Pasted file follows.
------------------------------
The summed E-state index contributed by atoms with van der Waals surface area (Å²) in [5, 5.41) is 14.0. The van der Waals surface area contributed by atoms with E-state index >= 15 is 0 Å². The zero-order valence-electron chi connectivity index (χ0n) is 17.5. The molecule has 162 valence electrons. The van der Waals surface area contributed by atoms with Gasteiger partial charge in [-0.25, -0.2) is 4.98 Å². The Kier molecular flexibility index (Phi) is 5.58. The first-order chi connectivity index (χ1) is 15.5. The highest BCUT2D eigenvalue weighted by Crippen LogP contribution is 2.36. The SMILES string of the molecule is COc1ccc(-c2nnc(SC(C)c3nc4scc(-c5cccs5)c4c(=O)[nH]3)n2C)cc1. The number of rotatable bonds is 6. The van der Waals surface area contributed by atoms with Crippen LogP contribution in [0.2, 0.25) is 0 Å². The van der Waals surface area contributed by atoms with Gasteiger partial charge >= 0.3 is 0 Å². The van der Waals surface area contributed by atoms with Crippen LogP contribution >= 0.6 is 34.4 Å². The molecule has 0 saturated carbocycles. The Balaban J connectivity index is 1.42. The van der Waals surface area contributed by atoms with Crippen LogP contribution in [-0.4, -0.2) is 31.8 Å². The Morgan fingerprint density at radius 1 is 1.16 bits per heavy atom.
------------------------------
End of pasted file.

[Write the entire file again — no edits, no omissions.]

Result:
The summed E-state index contributed by atoms with van der Waals surface area (Å²) in [5, 5.41) is 14.0. The van der Waals surface area contributed by atoms with E-state index >= 15 is 0 Å². The zero-order valence-electron chi connectivity index (χ0n) is 17.5. The molecule has 162 valence electrons. The van der Waals surface area contributed by atoms with Gasteiger partial charge in [-0.25, -0.2) is 4.98 Å². The Kier molecular flexibility index (Phi) is 5.58. The first-order chi connectivity index (χ1) is 15.5. The highest BCUT2D eigenvalue weighted by Crippen LogP contribution is 2.36. The SMILES string of the molecule is COc1ccc(-c2nnc(SC(C)c3nc4scc(-c5cccs5)c4c(=O)[nH]3)n2C)cc1. The number of rotatable bonds is 6. The van der Waals surface area contributed by atoms with Crippen LogP contribution in [0.2, 0.25) is 0 Å². The van der Waals surface area contributed by atoms with Gasteiger partial charge >= 0.3 is 0 Å². The van der Waals surface area contributed by atoms with Crippen LogP contribution >= 0.6 is 34.4 Å². The molecule has 0 saturated carbocycles. The Balaban J connectivity index is 1.42. The van der Waals surface area contributed by atoms with Crippen LogP contribution in [-0.4, -0.2) is 31.8 Å². The Morgan fingerprint density at radius 1 is 1.16 bits per heavy atom.